One of the biggest concerns expressed by first time flyers is in regards to luggage safety. Where does my luggage go after I check it at the counter? Who will handle it? Who will look through it? Will it even be on my flight?
All of these are valid questions, and with the wealth of baggage-handling nightmare stories out on the web it’s completely reasonable to have concern. That said, there are a few things that you can do to help make sure that your belongings make the journey safe and sound. Here are five ways to get started.
Using a luggage lock can add an extra layer of security, but it wont prevent the TSA from looking inside. They’re specifically allowed to remove the locks from any bag that they want to search, so unless you have a TSA approved device it’s going to get cut off. Why get a lock if the TSA can simply remove it at free will? Because it prevents access to other people (baggage handlers, ticket agents, etc) in the chain of operation. It’s also a deterrent to anyone who sees your bag on the arrivals carousel at your destination airport.
Speaking of the arrivals carousel, there’s no riskier place for your luggage to sit, so make sure you get to the beltway as soon as you can after your flight arrives — any random straggler can pick up your bags and wander off if they’re not picked up immediately.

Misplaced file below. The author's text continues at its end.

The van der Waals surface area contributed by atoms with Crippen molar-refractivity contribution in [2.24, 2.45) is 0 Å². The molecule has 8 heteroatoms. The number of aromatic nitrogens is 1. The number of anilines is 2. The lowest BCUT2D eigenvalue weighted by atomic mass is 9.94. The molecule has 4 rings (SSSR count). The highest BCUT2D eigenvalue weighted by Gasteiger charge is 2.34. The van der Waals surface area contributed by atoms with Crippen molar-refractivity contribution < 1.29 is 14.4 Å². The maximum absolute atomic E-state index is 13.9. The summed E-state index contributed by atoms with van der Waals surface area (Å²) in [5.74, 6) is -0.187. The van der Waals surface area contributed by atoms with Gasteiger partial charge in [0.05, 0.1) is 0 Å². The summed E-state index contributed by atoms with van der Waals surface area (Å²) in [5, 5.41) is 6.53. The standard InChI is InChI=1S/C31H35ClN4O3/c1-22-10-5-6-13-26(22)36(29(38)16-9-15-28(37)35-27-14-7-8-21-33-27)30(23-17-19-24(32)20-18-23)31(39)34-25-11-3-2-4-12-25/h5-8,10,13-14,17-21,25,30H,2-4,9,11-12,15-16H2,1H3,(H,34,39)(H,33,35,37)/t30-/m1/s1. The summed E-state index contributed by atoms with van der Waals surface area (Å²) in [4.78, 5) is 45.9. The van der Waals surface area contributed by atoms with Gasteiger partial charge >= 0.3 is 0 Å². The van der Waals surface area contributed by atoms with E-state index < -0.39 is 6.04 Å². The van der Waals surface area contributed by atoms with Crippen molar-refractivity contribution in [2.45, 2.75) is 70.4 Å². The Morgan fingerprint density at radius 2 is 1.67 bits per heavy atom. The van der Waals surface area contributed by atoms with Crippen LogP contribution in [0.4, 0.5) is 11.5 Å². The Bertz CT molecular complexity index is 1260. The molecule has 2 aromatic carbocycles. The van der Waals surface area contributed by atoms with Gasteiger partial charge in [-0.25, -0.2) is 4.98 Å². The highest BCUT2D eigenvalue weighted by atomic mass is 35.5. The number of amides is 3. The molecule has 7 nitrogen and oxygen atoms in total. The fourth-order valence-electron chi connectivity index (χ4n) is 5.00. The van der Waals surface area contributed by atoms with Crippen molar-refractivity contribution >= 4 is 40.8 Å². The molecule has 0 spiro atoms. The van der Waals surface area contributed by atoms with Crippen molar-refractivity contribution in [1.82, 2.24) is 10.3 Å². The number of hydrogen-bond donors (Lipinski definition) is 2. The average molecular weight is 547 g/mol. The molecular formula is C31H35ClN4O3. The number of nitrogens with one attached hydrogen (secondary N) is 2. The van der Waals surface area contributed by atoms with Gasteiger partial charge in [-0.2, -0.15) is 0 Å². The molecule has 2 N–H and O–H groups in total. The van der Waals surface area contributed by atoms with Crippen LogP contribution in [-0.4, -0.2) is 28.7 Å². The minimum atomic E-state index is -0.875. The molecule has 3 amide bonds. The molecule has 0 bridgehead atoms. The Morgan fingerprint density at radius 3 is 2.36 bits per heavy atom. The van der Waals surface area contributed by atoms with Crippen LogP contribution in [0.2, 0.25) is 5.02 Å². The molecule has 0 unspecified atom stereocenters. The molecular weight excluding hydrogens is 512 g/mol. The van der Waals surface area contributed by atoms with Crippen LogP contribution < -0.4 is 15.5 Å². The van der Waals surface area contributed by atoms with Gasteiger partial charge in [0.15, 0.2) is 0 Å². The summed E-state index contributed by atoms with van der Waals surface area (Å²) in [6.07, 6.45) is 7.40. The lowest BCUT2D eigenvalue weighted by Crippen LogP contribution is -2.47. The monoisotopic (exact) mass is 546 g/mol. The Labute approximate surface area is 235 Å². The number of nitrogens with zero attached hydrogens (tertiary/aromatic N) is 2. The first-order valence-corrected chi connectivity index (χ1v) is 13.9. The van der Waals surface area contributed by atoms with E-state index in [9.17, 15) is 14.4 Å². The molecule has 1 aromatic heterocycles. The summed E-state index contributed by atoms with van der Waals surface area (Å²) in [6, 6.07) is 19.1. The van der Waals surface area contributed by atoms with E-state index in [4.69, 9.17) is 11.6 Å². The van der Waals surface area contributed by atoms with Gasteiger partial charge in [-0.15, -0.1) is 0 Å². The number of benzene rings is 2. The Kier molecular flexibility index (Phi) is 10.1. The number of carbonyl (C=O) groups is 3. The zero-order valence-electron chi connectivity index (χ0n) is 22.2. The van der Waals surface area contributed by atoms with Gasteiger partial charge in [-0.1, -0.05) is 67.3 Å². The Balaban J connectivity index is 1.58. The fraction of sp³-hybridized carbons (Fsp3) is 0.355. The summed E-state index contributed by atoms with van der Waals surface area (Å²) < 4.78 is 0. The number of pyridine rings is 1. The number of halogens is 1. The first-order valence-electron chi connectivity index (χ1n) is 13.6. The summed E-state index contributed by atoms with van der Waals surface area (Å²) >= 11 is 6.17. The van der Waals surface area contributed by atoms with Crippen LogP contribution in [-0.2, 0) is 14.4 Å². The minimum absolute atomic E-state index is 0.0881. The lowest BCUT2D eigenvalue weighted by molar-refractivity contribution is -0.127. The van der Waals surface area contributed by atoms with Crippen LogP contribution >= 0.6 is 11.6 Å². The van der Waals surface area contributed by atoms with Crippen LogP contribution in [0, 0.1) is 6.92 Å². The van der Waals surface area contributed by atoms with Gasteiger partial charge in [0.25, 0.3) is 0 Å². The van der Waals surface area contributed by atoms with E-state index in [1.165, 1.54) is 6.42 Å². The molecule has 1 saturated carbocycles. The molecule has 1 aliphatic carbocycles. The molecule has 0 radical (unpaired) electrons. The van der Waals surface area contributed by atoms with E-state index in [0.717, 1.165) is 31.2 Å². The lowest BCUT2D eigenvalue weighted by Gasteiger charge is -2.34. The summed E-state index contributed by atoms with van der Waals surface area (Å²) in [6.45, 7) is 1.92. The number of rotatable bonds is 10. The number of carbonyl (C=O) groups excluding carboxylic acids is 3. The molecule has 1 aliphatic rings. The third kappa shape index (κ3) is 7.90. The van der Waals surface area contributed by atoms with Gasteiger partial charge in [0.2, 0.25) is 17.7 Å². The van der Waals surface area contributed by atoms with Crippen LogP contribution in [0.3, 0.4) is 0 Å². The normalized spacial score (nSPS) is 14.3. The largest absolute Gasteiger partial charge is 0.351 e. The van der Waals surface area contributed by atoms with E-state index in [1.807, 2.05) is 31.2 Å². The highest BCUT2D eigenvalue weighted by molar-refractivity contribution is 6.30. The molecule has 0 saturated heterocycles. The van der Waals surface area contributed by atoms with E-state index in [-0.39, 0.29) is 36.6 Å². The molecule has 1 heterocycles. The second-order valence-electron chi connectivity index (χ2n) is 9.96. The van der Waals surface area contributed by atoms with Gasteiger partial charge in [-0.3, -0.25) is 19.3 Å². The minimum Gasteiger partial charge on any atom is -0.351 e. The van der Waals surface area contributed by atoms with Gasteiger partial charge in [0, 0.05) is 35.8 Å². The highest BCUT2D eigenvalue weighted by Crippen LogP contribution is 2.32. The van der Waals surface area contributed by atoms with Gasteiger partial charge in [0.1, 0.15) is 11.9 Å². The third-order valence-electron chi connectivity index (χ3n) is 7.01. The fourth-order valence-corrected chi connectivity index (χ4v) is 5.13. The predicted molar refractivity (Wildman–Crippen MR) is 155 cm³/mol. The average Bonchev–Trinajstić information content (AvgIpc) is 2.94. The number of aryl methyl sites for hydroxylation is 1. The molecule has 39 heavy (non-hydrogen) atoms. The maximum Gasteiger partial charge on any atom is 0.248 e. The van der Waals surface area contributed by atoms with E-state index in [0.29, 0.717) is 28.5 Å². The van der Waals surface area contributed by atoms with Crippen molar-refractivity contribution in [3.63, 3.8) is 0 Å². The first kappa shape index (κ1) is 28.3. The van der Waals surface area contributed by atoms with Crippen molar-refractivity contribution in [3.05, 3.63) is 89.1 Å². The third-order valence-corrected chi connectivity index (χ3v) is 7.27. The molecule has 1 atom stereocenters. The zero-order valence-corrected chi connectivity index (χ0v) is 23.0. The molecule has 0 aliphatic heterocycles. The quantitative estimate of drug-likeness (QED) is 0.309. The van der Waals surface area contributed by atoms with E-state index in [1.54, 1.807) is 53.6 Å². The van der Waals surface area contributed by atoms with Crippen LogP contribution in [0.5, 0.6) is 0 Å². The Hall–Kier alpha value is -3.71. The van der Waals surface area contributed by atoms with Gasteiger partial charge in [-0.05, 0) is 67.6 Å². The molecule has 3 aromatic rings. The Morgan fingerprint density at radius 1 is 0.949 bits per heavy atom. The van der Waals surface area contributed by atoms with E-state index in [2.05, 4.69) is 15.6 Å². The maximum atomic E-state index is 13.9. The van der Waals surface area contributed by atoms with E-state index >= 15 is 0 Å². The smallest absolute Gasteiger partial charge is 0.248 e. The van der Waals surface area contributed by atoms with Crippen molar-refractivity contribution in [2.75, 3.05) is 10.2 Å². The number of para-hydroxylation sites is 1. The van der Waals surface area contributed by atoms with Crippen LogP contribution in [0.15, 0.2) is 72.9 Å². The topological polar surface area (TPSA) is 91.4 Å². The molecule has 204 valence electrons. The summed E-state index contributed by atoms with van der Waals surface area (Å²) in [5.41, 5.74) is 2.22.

To that end, make sure that your bags have distinctive features with which you can track them. We’re not saying that you have to get a hot pink leopard print roll-aboard, but a colored sash or a unique baggage tag will help you identify your bag on the carousel, in a thief’s hands or to a wayward airline agent.Another piece of data that will help keep track of your luggage is the baggage receipt. When the ticket agent at the departure airport prints out the sticker that will be attached to your bag, he or she will also print out a receipt that will often be attached to your boarding pass (or its jacket.) Hold onto this — airline representatives can use it to track your bag.While you’re in the process of filing away your receipt at the ticket counter, by the way, make sure to look over the shoulder of the ticket agent to check the destination of your bag. It should be printed in large characters next to the bar code. Hint: if it says SJO and your actual destination is SJU, ask the agent to double check the route.
Naturally, many of these tips are rendered null if you opt to carry on your bags. In addition to saving a load of extra fees, your bags will travel by your side for the entire duration of your trip, drastically reducing any risk involved and saving a little bit of time to boot.
Either way, it’s important to remember that baggage loss or theft happens to a minuscule volume of air travelers, less than 8 in 1000 on average. Keep those statistics in mind and use the above security tips, and at the very least, your mind will be more at ease.